Hiccup in a scene from the movie How To Train Your Dragon: The Hidden World.
Hiccup in a scene from the movie How To Train Your Dragon: The Hidden World. Supplied

What's on the big screen this week

AFTER last week's Boxing Day movie bonanza, only two major films hit cinemas this week.

On Tuesday, Disney's long-awaited Mary Poppins sequel, Mary Poppins Returns, debuted. 

Starring Emily Blunt in the titular role made famous by Julie Andrews 50 years ago, this new film features an all-new score, star-studded cast and a few big-name cameos.

Hitting cinemas today is the final film in the animated How To Train Your Dragon franchise, The Hidden World

Wrapping up the much-loved coming of age story, this film follows Hiccup as he tries to find a permanent home for his beloved dragons. 

Here are this week's highlights of the big screen and why you should see them:


How To Train Your Dragon: The Hidden World (PG)

As Hiccup fulfils his dream of creating a peaceful dragon utopia, Toothless' discovery of an untamed, elusive mate draws the Night Fury away. When danger mounts at home and Hiccup's reign as village chief is tested, both dragon and rider must make impossible decisions to save their kind.

Why you should see it: This final instalment of the animated adventure franchise is surprisingly emotional as favourite characters finally grow up. Read the interview with director Dean DeBlois.


Mary Poppins Returns (G)

In Depression-era London, a now-grown Jane and Michael Banks, along with Michael's three children, are visited by the enigmatic Mary Poppins following a personal loss. Through her unique magical skills, and with the aid of her friend Jack, she helps the family rediscover the joy and wonder missing in their lives.

Why you should see it: Emily Blunt and Lin-Manuel Miranda are practically perfect in this long-awaited sequel, which stays true to the spirit of the original film. Read the review.



Aquaman (M)

Arthur Curry learns that he is the heir to the underwater kingdom of Atlantis and must step forward to lead his people and to be a hero to the world.

Why you should see it: This Aussie-filmed superhero blockbuster is completely bonkers, but that works in its favour. Read the review.


Holmes & Watson (M)

A humorous take on Sir Arthur Conan Doyle's classic mysteries featuring Sherlock Holmes and Doctor Watson.

Why you should see it: The critics may be savaging this film, but if you love Will Ferrell and John C Reilly's brand of slapstick humour then you'll enjoy their take on the famous detective. Read the reviews.


Ralph Breaks the Internet (PG)

Six years after the events of Wreck-It Ralph, Ralph and Vanellope, now friends, discover a wi-fi router in their arcade, leading them into a new adventure.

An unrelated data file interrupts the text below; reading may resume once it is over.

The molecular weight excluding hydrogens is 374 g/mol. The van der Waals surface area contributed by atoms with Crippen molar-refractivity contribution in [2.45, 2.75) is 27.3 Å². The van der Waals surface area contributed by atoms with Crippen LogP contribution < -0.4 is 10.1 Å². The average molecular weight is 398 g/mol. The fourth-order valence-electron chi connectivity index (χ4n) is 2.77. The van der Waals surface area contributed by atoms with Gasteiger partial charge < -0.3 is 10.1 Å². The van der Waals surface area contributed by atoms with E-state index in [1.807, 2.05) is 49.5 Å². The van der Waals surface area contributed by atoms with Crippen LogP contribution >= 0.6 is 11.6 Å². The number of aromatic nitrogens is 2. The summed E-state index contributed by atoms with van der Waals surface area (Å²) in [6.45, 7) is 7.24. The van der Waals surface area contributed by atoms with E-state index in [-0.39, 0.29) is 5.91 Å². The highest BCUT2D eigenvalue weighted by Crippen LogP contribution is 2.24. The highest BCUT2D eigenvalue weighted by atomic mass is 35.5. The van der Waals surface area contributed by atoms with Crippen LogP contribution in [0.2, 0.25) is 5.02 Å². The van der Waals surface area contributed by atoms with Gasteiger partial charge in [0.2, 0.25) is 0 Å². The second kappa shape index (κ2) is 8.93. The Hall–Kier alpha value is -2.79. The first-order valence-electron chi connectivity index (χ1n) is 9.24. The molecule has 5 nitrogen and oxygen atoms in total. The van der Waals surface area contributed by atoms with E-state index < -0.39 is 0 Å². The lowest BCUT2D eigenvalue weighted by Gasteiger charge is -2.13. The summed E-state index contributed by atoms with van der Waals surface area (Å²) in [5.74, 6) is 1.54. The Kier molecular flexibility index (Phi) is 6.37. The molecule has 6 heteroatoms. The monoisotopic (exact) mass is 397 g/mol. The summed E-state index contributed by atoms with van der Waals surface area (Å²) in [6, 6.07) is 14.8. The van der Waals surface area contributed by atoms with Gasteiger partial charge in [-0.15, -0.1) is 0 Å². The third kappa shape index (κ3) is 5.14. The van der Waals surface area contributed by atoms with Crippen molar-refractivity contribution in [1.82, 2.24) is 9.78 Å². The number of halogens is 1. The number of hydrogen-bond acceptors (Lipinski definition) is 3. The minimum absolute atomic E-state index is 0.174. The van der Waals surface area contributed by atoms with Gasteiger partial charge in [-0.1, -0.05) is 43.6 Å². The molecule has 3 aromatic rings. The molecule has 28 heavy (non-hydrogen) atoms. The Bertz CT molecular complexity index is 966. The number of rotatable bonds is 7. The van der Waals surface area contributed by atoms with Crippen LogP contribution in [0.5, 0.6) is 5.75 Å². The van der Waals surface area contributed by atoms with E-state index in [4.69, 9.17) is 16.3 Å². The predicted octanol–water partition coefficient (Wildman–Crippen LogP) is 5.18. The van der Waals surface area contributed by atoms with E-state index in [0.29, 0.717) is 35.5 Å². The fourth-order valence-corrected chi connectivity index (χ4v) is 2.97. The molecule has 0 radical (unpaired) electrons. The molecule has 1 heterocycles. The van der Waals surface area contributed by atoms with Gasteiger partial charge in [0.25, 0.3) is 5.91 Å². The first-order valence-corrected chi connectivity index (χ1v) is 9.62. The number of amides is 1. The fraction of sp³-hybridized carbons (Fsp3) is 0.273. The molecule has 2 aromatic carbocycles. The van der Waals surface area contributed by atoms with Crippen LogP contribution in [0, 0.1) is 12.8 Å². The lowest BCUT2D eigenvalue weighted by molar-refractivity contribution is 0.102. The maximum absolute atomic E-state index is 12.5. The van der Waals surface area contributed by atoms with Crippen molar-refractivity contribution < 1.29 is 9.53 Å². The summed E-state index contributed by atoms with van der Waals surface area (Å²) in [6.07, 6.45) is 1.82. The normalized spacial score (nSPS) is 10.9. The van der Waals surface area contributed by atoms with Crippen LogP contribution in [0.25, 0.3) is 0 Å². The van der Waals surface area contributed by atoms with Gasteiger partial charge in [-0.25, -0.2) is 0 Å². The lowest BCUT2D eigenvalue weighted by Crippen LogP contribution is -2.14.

Why you should see it: This bright and busy sequel is just as good, if not better, than the original film, proving that the best friendships can weather any (virtual) storm. Read the review.


The Favourite (MA 15+)

In early 18th century England, a frail Queen Anne occupies the throne and her close friend Lady Sarah governs the country in her stead. When a new servant Abigail arrives, her charm endears her to Sarah.

Why you should see it: This historical drama is set to blitz awards season thanks to equally strong performances from Emma Stone, Olivia Colman and Rachel Weisz. Read the review.


Vice (M)

George W. Bush wins the 2000 election, but it's Cheney who quietly takes charge, wielding his newfound power as vice president to reshape the country and the world - with lasting consequences.

Why you should see it: Christian Bale is almost unrecognisable as Cheney in this chilling reminder of a past US government's transgressions. Read the review.


Bumblebee (PG)

On the run in the year 1987, Bumblebee finds refuge in a junkyard in a small Californian beach town. Charlie, on the cusp of turning 18 and trying to find her place in the world, discovers Bumblebee battle-scarred and broken.

Why you should see it: Just when you thought that you didn't need another Transformers movie, this film injects some much-needed humour and heart into the alien robot franchise.


Colette (M)

This story of a marriage shows the lengths one woman must go to escape her husband's control and claim her voice as an artist.

Why you should see it:  If you like a bit of scandal, a dash of a love story, some quality costuming and a true tale of one woman overcoming the odds, then this will be right up your alley. Read the interview with director Wash Westmoreland.


Spider-Man: Into the Spider-Verse (PG)

Spider-Man crosses parallel dimensions and teams up with the Spider-Men of those dimensions to stop a threat to all reality.

Why you should see it: The creative minds behind The Lego Movie and 21 Jump Street have delivered an entertaining and fresh take on the Spider-Man franchise with its own unique visual style. Read the interview with star Shameik Moore.

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